2. Therefore, your first task is to clearly state the problem that you can help the reader solve. For any business owner, the number one problem is how to make more money. Period. This goal can be accomplished in a variety of ways, including winning a big contract, increasing market share, increasing profit margins, cutting expenses, or introducing a new product or service. Regardless of the strategy or combination of strategies, the goal is always to make more money. If you are writing a fable you may, if you wish, use a metaphor for making money, like finding out who moved the cheese.

3. The specific problem that you say you can solve must resonate and be clearly defined. It may include increasing team effectiveness, lowering employee turnover, taking advantage of the internet for marketing, or strategic succession planning. Whatever the area of your expertise, you need to define the problem and show the consequences of allowing the problem to continue. This is the fear factor. You must say, “In today’s competitive business environment, if you’re doing it the old way, you’re going to be outperformed by your competitors.”

4. You must then assert the benefits of your solution. Regardless of the short-term benefits your solution can provide, the long-term benefit is always the same: increased profits. Period.

5. Then you need to describe your solution in plain English. Provide examples or tell stories to make your solution come alive. The reader must be able to say, “Yeah – this book describes my problem and I can see how to fix it!”

6. You are the expert. The reader does not care where your ideas come from. Do not tell the reader to go elsewhere for a solution. Please do not load your book with quotes by Jack Welch, Donald Trump, or Lao Tzu. I guarantee you that these same quotes are reproduced in thousands of boring business books. Your job is to stand out from the herd, not to be a part of the herd.

7. Don’t try to sell the reader. They’ve already bought your book, so you’ve got their attention and loyalty. Just tell them at the end of the book that if they need more information you invite them to contact you.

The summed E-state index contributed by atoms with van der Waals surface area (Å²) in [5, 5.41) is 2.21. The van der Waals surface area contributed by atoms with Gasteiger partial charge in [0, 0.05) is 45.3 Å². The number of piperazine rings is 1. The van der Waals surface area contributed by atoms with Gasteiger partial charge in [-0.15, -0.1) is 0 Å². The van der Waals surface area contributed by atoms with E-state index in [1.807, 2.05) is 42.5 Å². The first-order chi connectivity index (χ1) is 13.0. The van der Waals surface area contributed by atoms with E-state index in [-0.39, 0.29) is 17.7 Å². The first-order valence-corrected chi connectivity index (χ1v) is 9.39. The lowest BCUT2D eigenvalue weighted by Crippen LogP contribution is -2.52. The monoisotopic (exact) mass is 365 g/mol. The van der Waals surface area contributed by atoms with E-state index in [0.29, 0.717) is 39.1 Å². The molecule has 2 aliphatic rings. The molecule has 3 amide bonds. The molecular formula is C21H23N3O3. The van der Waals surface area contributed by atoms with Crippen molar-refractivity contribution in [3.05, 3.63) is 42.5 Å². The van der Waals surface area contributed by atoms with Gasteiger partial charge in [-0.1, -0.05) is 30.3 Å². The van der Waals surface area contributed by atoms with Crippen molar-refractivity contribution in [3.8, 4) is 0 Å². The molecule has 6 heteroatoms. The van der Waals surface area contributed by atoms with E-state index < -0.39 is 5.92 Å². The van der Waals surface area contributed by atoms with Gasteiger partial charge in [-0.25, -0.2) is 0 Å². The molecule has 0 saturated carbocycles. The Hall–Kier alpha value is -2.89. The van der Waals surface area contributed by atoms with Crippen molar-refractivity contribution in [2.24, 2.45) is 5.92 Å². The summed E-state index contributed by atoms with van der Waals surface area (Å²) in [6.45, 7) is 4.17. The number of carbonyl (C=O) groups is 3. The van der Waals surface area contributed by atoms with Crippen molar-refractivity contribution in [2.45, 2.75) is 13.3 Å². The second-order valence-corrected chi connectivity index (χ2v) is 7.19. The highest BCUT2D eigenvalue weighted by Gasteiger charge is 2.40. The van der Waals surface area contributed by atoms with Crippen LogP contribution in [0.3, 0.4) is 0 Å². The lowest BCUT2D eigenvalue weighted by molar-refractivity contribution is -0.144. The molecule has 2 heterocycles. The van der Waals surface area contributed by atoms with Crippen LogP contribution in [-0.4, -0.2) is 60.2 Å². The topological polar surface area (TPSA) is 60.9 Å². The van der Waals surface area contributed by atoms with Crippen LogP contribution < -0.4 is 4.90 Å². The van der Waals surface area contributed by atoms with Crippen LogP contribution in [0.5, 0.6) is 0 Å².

8. Don’t make the reader do an activity, like fill out a chart or make a list. No one has time for that kind of stuff, and most business people think it’s beneath their dignity. Plus, if they’re reading your book on a Kindle or Nook, they can’t fill out a form anyway. Remember that your reader is totally self-centered. They have paid their money for your book and they want you to do the work.

9. If you must use graphics, make sure they are incredibly simple. One corporate client of mine drew his own little circles and graphs with a pen. The images looked like a fifth-grader had drawn them, and they were incredibly effective. You could see at a glance exactly what he wanted you to understand.

10. Never ever use clip art. Never insert an image that is not unique to your book. The reader does not need to see a generic image of dollar bills in order to understand that you’re talking about money. Your book is not a PowerPoint presentation; it is a personal communication between you and your reader.

11. Do not use footnotes. Busy businesspeople do not care about your sources and do not want to interrupt their reading by going to the bottom of the page and squinting at a footnote. If you quote a source, say in your text, “According to the New York Times, fifty percent of all homeowners… ” If you wish, provide a list of resources at the end of the book.

12. This is your goal: to get the reader to read your book and then hand it to a colleague and say, “You gotta read this book. It’s a fast read and it’s got some great ideas. We can discuss them at the next meeting.” Bingo! Your book has just sold itself. And chances are good that your phone will ring and the company will want to hire you for a consultation.

That’s it. Keep it simple. Describe the problem and offer your solution. Give your reader value and they’ll come back for more.

7 Business Books Worth Reading